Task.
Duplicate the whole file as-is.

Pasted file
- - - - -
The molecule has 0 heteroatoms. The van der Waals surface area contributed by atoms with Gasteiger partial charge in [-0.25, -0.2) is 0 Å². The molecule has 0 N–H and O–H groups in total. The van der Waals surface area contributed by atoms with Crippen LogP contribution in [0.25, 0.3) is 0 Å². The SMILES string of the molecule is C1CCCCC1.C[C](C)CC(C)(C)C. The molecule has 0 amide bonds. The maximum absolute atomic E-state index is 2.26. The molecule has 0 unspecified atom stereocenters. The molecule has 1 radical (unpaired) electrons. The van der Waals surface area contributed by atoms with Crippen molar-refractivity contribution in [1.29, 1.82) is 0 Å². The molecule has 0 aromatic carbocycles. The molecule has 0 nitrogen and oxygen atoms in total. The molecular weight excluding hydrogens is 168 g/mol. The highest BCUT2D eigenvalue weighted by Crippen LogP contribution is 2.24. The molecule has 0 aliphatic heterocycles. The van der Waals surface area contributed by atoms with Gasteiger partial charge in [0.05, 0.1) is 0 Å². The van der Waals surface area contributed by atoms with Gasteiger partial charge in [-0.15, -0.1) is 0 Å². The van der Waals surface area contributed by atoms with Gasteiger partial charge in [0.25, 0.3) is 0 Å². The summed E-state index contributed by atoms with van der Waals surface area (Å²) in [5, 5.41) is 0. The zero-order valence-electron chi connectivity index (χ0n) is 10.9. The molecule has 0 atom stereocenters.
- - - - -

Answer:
The molecule has 0 heteroatoms. The van der Waals surface area contributed by atoms with Gasteiger partial charge in [-0.25, -0.2) is 0 Å². The molecule has 0 N–H and O–H groups in total. The van der Waals surface area contributed by atoms with Crippen LogP contribution in [0.25, 0.3) is 0 Å². The SMILES string of the molecule is C1CCCCC1.C[C](C)CC(C)(C)C. The molecule has 0 amide bonds. The maximum absolute atomic E-state index is 2.26. The molecule has 0 unspecified atom stereocenters. The molecule has 1 radical (unpaired) electrons. The van der Waals surface area contributed by atoms with Crippen molar-refractivity contribution in [1.29, 1.82) is 0 Å². The molecule has 0 aromatic carbocycles. The molecule has 0 nitrogen and oxygen atoms in total. The molecular weight excluding hydrogens is 168 g/mol. The highest BCUT2D eigenvalue weighted by Crippen LogP contribution is 2.24. The molecule has 0 aliphatic heterocycles. The van der Waals surface area contributed by atoms with Gasteiger partial charge in [0.05, 0.1) is 0 Å². The van der Waals surface area contributed by atoms with Gasteiger partial charge in [-0.15, -0.1) is 0 Å². The van der Waals surface area contributed by atoms with Gasteiger partial charge in [0.25, 0.3) is 0 Å². The summed E-state index contributed by atoms with van der Waals surface area (Å²) in [5, 5.41) is 0. The zero-order valence-electron chi connectivity index (χ0n) is 10.9. The molecule has 0 atom stereocenters.